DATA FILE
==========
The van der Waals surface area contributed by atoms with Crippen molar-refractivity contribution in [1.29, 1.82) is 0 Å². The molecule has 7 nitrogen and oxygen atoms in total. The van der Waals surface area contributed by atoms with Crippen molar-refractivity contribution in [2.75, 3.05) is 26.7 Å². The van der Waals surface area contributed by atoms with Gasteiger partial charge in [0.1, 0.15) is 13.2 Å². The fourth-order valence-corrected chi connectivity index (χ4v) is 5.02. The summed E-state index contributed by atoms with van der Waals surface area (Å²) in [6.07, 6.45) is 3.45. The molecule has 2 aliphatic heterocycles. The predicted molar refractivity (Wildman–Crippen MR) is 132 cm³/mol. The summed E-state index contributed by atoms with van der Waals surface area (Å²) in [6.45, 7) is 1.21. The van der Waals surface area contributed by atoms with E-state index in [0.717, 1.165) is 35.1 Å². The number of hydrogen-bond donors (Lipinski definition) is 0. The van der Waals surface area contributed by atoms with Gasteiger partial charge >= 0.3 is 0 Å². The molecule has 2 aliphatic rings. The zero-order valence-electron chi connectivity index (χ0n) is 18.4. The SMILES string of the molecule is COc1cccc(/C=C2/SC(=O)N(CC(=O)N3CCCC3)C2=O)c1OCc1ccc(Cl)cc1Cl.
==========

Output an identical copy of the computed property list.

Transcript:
The van der Waals surface area contributed by atoms with Crippen molar-refractivity contribution in [1.29, 1.82) is 0 Å². The molecule has 7 nitrogen and oxygen atoms in total. The van der Waals surface area contributed by atoms with Crippen molar-refractivity contribution in [2.75, 3.05) is 26.7 Å². The van der Waals surface area contributed by atoms with Gasteiger partial charge in [0.1, 0.15) is 13.2 Å². The fourth-order valence-corrected chi connectivity index (χ4v) is 5.02. The summed E-state index contributed by atoms with van der Waals surface area (Å²) in [6.07, 6.45) is 3.45. The molecule has 2 aliphatic heterocycles. The predicted molar refractivity (Wildman–Crippen MR) is 132 cm³/mol. The summed E-state index contributed by atoms with van der Waals surface area (Å²) in [6.45, 7) is 1.21. The van der Waals surface area contributed by atoms with E-state index in [0.717, 1.165) is 35.1 Å². The number of hydrogen-bond donors (Lipinski definition) is 0. The van der Waals surface area contributed by atoms with Gasteiger partial charge >= 0.3 is 0 Å². The molecule has 2 aliphatic rings. The zero-order valence-electron chi connectivity index (χ0n) is 18.4. The SMILES string of the molecule is COc1cccc(/C=C2/SC(=O)N(CC(=O)N3CCCC3)C2=O)c1OCc1ccc(Cl)cc1Cl.